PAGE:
about language and would infer attachment only if "-style" was removed
from the adjective.
Fussy about language on a usenet group? That's pretty futile isn't it? :)
I agree it surely isn't conclusive but I'd certainly not rule it out,
particularly based on the symptoms and other descriptions. My reply was
undoubtedly more strongly worded than really intended (that is as if it
were really conclusive).
Here is Merriam-Webster definition:
" a usually single-family house of two or sometimes three stories that
is usually connected to a similar house by a common sidewall;"
From the real estate dictionary at nationaltitlecompany.com:
"TOWNHOUSE - Originally a house in a city as opposed to a country
estate. More recently the term is applied to certain types of row
houses, whether planned unit developments or condominiums."
Now, what's the difference between a French basement and an English
All good advice.
Wow, I really didn't explain myself very well.
Naturally I have an exterminator, I presumed that was obvious, I had
I am getting 6 month termite inspections by an exterminator as part of
a "subscription" plan.
I use the term "Townhouse-style" because I know that townhouses are
more common in parts of the country. We have what is called a
rowhouse here, but is larger than a Baltimore or Philadelphia
rowhouse. It's big, it's old, and all the houses are attached
together. They're brick, but of course the joists are wood.
My joists that are attached to the wall that I share with this older
neighbor are hit by termites at the point where our houses meet. I
have been hit 4 times in ten years, so not literally every other year,
but it can seem like it.
Our exterminator put down a termite barrier, included drilling in our
basement where the two houses meet, but cautioned that if termites hit
my neighbors attic, let's say, the basement treatment may not matter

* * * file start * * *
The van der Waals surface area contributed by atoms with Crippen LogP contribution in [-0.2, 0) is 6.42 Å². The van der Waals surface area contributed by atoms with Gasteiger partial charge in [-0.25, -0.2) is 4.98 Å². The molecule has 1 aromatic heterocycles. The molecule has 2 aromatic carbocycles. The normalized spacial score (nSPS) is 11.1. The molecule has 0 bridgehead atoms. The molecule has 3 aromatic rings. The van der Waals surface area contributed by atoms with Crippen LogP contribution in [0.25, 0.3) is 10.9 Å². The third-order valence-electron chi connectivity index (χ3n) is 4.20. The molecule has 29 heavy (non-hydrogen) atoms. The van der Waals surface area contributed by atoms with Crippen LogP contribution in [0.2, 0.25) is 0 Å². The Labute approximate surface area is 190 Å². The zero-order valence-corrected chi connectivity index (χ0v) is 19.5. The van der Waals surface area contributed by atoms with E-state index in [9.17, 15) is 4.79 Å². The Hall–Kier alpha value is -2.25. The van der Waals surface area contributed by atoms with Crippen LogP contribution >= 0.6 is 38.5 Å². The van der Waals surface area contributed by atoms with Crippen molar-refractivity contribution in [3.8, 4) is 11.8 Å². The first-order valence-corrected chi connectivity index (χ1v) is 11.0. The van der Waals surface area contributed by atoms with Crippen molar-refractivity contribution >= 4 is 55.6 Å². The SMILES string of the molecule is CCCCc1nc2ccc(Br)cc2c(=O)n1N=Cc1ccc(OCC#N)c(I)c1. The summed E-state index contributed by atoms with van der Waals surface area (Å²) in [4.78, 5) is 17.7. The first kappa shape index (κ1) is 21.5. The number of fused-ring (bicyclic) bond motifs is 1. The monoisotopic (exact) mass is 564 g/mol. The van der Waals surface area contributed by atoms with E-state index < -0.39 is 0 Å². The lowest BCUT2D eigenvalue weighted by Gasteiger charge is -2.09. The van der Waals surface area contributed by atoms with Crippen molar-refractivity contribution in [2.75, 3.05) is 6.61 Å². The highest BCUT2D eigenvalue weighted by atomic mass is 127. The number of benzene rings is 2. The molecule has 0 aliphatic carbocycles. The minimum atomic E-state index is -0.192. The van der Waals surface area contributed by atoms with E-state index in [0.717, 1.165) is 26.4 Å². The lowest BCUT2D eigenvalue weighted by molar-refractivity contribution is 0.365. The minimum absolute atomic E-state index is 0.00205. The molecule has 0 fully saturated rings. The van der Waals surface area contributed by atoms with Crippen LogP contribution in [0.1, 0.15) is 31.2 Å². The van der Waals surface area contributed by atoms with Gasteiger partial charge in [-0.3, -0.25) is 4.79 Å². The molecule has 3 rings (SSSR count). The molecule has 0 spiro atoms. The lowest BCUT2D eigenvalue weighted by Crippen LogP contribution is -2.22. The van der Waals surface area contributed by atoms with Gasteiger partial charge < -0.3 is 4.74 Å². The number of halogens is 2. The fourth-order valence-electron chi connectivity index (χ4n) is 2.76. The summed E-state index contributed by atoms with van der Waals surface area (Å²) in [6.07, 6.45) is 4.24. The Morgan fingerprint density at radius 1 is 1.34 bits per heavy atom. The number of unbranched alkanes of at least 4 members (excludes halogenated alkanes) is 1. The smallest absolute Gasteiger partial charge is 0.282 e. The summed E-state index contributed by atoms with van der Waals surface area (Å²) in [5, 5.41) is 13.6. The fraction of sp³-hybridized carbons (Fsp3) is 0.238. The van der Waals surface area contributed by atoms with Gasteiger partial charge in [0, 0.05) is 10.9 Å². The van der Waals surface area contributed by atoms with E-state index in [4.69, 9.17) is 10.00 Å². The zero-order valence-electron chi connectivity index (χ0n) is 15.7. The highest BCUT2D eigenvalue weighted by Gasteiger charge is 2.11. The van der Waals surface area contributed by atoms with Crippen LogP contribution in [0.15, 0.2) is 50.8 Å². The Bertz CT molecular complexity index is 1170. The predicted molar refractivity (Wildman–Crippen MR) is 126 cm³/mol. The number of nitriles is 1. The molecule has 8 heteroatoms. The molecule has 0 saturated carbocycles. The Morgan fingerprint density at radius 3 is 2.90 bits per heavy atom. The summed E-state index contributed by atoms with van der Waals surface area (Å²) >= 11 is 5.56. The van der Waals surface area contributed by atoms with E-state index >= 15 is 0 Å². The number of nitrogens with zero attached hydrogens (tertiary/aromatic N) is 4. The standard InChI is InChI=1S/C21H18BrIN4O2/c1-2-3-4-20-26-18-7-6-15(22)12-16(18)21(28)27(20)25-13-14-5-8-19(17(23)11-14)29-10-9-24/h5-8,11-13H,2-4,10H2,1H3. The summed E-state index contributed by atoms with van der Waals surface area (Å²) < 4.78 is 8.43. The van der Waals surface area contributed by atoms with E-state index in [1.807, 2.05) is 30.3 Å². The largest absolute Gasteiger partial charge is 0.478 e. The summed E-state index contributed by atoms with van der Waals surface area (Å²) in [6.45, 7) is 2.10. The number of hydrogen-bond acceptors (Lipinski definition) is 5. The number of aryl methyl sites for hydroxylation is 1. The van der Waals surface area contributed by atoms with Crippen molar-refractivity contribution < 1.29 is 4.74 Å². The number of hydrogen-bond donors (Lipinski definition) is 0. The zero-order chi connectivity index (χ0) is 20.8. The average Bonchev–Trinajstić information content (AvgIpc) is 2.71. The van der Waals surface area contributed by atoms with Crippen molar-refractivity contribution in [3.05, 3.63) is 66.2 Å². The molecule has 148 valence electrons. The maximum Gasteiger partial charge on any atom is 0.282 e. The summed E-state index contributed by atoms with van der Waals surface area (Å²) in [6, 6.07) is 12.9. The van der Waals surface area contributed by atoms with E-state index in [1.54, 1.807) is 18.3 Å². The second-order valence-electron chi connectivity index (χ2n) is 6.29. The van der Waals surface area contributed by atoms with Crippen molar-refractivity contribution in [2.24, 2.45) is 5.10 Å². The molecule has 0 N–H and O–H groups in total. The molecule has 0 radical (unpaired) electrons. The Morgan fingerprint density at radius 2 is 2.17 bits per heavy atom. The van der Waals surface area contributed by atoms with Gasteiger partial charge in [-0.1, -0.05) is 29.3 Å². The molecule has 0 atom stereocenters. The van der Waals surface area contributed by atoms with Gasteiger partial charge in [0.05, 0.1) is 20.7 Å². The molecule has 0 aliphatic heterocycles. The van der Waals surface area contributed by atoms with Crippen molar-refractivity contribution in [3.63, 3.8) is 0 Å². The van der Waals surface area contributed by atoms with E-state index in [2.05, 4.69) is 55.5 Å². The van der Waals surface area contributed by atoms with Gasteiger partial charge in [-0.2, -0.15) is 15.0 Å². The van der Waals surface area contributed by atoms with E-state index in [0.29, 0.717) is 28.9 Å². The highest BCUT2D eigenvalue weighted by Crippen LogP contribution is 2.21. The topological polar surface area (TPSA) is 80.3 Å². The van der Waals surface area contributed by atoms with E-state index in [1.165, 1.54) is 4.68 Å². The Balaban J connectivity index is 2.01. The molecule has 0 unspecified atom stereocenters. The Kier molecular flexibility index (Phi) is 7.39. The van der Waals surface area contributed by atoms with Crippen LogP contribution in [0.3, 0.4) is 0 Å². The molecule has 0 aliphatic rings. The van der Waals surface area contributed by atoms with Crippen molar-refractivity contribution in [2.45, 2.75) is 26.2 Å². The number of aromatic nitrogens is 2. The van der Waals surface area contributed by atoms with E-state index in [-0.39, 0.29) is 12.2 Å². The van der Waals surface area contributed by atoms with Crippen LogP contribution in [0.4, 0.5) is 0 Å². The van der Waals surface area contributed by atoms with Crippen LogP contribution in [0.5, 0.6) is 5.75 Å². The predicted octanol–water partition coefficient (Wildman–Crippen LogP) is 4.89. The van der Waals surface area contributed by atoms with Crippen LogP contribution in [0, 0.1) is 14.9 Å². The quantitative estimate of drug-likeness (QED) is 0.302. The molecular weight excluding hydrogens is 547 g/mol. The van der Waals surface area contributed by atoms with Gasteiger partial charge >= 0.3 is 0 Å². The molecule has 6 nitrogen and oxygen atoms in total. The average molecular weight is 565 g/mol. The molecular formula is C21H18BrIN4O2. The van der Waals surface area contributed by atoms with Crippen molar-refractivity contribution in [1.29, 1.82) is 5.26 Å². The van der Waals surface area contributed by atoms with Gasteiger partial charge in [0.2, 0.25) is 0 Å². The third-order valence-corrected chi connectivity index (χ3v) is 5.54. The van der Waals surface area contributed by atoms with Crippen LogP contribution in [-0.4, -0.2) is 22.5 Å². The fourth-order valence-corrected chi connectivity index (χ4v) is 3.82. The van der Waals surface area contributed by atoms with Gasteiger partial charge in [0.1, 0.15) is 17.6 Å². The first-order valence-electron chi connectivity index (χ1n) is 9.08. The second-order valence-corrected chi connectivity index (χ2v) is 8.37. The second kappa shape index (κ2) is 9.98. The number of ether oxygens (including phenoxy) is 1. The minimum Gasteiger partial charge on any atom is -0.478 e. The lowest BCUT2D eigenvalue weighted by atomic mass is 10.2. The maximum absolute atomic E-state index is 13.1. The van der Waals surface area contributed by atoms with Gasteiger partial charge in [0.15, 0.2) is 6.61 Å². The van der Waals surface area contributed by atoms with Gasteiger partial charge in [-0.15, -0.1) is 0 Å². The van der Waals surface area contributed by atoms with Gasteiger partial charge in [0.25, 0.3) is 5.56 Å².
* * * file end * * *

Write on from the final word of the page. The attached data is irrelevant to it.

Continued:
so much. For instance, we were fully treated but we had a carpet
beetle infestation in the attic. It's an old house, it's a battle.
The damaged joists were "sistered" with treated wood prior to us
buying the house. this has lasted for 10 years, but I plan to replace
the entire floor and subfloor in the kitchen but want to get cost
estimates first of course.
It seems that everyone agrees that metal joists are overkill. The
contractor who suggested them was, as I mentioned, flakey.
My guess would be that you never got rid of the termites. In addition
to means of entry mentioned
in earlier part of the thread, term's can reside in any cellulose
material - furniture, paper, cardboard
bosex, etc. Should be a way to treat the inside of that wall, but a
big, fat beam with termites
burrowed deep inside would be very tough to reach effectively.
Is the "termite barrier" the only treatment done? Tented? What product
was used for the barrier?
That might be great but could be the wrong product for drywood
termites. Do you have a local
extension service with info about local varieties of termites (they
aren't all one kind) and stats
on what is effective to use against them?
Steel beams might be worth thinking about, especially if your
extermination contract covers
repairs for recurrent infestations. Just a thought.
I certainly would not recommend metal framing as a retrofit just to
combat termites. If you are replacing damaged frame members, then I would
consider them and might even replace some non-damaged ones if the price were
right. If I were building new or adding on in a termite area, I would
likely go for metal framing.